Book Title: Killadelphia #14
Book Description: Abigail Adams is livid to know that John is still alive. She’s unleashed the fury of her entire army on the surviving humans of Philadelphia as his penance for not being dead. Elsewhere James Sangster, Jr. is transforming into a vampire. His father is doing everything he can to make it as painless as possible for him. While the younger Sangster is in torment, Seesaw is going on a quest to try to revert him back to being human.
Book Author: Rodney Barnes
Book Format: Paperback
Publisher - Orgnization: Image Comics
Illustrator: Jason Shawn Alexander
- Interior Art(3.5)
- Cover Art(5)
On social media I once posted a meme about comic book covers. They were the ultimate click bait even before the internet was invented. In the 1980’s Thundercats #13 showed Snarf wielding the Sword of Omens and going toe to toe with Mumm-Ra. In reality Snarf has never wielded it in comics or the show.
The prospect of seeing something like that pulls readers in. With the slew of variant covers out there it’s not uncommon to have artwork that doesn’t reflect the story in any way. As soon as I saw the variant cover for Killadelphia #14 I was cautiously optimistic.
Toppy sitting on a pile of skulls looking like he’s going to find new ways to bring the pain is nothing short of awe inspiring. Adding Abigail’s intense stare to the background just adds to excitement promised within.
Joy of joys, the reader doesn’t feel hoodwinked upon diving into the story. There are so many different dynamics and plot lines in this issue that it’s an overdose of geeky goodness!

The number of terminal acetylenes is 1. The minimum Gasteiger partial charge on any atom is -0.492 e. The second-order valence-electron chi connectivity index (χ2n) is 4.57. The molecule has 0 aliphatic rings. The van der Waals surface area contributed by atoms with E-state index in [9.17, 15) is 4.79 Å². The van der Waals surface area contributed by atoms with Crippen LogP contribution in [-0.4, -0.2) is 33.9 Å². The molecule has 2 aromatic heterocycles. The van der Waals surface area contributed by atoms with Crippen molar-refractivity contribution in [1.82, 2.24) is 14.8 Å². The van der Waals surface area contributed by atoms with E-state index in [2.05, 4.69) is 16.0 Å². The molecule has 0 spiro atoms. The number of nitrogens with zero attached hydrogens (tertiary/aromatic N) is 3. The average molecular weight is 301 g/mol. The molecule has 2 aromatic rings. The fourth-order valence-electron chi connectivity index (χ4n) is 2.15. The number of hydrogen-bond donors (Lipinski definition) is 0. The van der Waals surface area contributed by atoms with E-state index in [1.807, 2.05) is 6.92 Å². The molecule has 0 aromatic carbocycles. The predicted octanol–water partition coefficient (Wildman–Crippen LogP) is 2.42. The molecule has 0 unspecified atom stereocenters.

We get to see:
Abigail Adams leading an assault on the city.
Jimmy Sangster, Jr. trying to attack Jo.
Sangster, Sr pulling his son aside for the safety of all.
John Adams lamenting how he treated Abigail.
Jupiter is missing.
Toppy going on a hunt for Seesaw.
Seesaw trying to find a way to revert Jimmy back to being human.
That’s a lot to pack into those pages. It doesn’t even begin to cover the excitement of what Seesaw encounters on his quest.
The interior artwork continues to be top notch. Jason Shawn Alexander pits the fear of God into the reader with his depiction of Toppy when Abigail tells him to find Seesaw.
The lettering is terrific. The dialogue does a great job of keeping providing information. There’s enough to figure out what is happening to allow a new reader to enjoy the story.
It’s been more than a year and a half since I read the first issue of Killadelphia. With me it started as “It’s a vampire story so it’s on a short leash.” Then it became “It’s good; but the creative team can’t keep this up.” Now it’s one of the first two I read when I get my pulls on new comic book day.
The creative team shows no signs of slowing down. From my observations they have an obvious weakness: Kryptonite.
As a geek on a budget I can’t say enough about how good this book and series is. The only way it would be better is if I were getting promotional advanced copies from Image so I could see what was coming sooner.
In the meantime I will gladly pay the price of admission for all things Killadelphia.
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